Creating viral infographics is actually pretty easy if you have a great designer. All you need is a clever idea and clean lines. Here are two of the best IGs out there.

5. Halloween Costumes: Pop Culture Favorites

ashley o pop culture costume

Image via CostumeWall.com.

This infographic got more than 297,000 views because it’s simple, well designed, and attractive. It covers pop culture references and imagery, which is always a good idea for social content.

People can replicate its success by creating clean lines and following-through with complete thoughts. Also, note how little text this IG has: most infographics fail because people aren’t interested in reading when the click an image.

6. The Rise of Minecraft

Due to Minecraft’s growing popularity and user base, this infographic succeeded as a timely piece. If this IG had been published a year earlier or two years later, it probably would have half as many views. However, because it was timed carefully and designed well it reached more than 121,200 users.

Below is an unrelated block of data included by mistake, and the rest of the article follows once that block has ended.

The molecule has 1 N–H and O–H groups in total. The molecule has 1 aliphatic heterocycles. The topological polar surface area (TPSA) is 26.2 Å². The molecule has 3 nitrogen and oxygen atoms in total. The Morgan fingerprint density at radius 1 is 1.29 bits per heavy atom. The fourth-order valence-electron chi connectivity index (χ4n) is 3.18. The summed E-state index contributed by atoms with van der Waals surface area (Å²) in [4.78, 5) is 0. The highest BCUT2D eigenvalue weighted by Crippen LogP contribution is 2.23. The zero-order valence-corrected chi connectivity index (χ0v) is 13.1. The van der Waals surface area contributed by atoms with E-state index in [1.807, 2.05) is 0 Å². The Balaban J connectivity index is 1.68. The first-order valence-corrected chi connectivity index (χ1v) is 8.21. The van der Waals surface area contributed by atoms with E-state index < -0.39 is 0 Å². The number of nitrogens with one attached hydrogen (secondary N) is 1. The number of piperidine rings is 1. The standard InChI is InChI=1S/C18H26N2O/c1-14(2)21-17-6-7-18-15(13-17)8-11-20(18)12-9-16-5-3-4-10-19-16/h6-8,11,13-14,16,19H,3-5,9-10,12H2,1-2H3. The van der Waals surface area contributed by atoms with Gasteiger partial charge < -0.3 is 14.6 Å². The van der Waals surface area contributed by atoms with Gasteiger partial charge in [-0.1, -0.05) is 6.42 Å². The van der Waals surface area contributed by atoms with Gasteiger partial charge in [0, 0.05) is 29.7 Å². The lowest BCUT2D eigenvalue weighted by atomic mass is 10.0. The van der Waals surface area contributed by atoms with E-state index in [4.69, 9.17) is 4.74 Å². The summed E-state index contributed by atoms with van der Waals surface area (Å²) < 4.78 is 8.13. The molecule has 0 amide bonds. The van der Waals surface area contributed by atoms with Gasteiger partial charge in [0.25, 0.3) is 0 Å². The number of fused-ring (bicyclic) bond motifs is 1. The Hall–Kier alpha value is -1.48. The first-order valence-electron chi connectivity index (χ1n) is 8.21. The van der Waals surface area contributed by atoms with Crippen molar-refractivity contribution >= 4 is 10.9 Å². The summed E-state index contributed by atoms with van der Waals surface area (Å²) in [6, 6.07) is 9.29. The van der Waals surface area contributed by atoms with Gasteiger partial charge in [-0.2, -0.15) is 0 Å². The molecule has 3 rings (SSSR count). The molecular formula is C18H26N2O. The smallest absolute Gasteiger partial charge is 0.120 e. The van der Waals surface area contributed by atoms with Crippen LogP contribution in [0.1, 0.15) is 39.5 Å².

This success can be easily replicated. Create infographics for famous people who are about to pass away, and then you can publish them immediately. If that idea is too macabre for you, you can create holiday-themed IGs months in advance of a holiday so that they are ready to be published in a timely fashion.

Tweets that Worked

7. Ben Savage

This tweet worked because it shared information as it was happening, and it was clever. People loved Ben Savage as the kid on Boy Meets World the first time, so they were excited to share news of a sequel with their friends. Savage got more than 68,000 re-tweets, as well as 26,000 favorites.